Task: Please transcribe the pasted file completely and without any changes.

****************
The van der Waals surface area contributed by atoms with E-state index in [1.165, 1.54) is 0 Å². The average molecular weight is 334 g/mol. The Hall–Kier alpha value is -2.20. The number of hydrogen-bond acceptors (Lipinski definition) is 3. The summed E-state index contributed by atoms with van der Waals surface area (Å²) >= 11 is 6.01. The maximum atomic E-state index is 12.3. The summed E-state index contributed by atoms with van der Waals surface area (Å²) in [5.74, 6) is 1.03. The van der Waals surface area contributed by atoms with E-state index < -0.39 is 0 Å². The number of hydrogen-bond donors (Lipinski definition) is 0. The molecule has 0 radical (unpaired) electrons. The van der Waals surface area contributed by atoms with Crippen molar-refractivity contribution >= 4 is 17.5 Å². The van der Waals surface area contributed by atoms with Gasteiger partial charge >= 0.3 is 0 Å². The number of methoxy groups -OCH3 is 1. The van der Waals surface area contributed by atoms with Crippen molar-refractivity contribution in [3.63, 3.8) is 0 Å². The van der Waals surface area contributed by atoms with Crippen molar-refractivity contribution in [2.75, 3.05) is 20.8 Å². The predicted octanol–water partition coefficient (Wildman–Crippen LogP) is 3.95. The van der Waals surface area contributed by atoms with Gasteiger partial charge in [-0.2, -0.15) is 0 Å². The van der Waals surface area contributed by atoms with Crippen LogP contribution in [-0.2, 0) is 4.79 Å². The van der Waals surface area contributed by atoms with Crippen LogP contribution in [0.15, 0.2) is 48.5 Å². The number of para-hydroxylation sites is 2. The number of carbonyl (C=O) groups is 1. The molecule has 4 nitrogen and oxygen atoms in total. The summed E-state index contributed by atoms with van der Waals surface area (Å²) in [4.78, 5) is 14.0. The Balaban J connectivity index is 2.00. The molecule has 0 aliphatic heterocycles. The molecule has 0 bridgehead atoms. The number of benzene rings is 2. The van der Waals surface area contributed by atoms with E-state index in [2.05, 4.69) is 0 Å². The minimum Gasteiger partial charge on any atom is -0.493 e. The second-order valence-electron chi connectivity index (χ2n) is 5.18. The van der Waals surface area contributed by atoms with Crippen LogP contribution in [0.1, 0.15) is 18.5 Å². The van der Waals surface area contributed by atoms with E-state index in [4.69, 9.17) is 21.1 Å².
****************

The van der Waals surface area contributed by atoms with E-state index in [1.165, 1.54) is 0 Å². The average molecular weight is 334 g/mol. The Hall–Kier alpha value is -2.20. The number of hydrogen-bond acceptors (Lipinski definition) is 3. The summed E-state index contributed by atoms with van der Waals surface area (Å²) >= 11 is 6.01. The maximum atomic E-state index is 12.3. The summed E-state index contributed by atoms with van der Waals surface area (Å²) in [5.74, 6) is 1.03. The van der Waals surface area contributed by atoms with E-state index < -0.39 is 0 Å². The number of hydrogen-bond donors (Lipinski definition) is 0. The molecule has 0 radical (unpaired) electrons. The van der Waals surface area contributed by atoms with Crippen molar-refractivity contribution >= 4 is 17.5 Å². The van der Waals surface area contributed by atoms with Gasteiger partial charge >= 0.3 is 0 Å². The number of methoxy groups -OCH3 is 1. The van der Waals surface area contributed by atoms with Crippen molar-refractivity contribution in [3.63, 3.8) is 0 Å². The van der Waals surface area contributed by atoms with Crippen molar-refractivity contribution in [2.75, 3.05) is 20.8 Å². The predicted octanol–water partition coefficient (Wildman–Crippen LogP) is 3.95. The van der Waals surface area contributed by atoms with Gasteiger partial charge in [-0.2, -0.15) is 0 Å². The van der Waals surface area contributed by atoms with Crippen LogP contribution in [-0.2, 0) is 4.79 Å². The van der Waals surface area contributed by atoms with Crippen LogP contribution in [0.15, 0.2) is 48.5 Å². The number of para-hydroxylation sites is 2. The number of carbonyl (C=O) groups is 1. The molecule has 4 nitrogen and oxygen atoms in total. The summed E-state index contributed by atoms with van der Waals surface area (Å²) in [4.78, 5) is 14.0. The Balaban J connectivity index is 2.00. The molecule has 0 aliphatic heterocycles. The molecule has 0 bridgehead atoms. The number of benzene rings is 2. The van der Waals surface area contributed by atoms with E-state index in [2.05, 4.69) is 0 Å². The minimum Gasteiger partial charge on any atom is -0.493 e. The second-order valence-electron chi connectivity index (χ2n) is 5.18. The van der Waals surface area contributed by atoms with Crippen LogP contribution in [0.1, 0.15) is 18.5 Å². The van der Waals surface area contributed by atoms with E-state index in [4.69, 9.17) is 21.1 Å².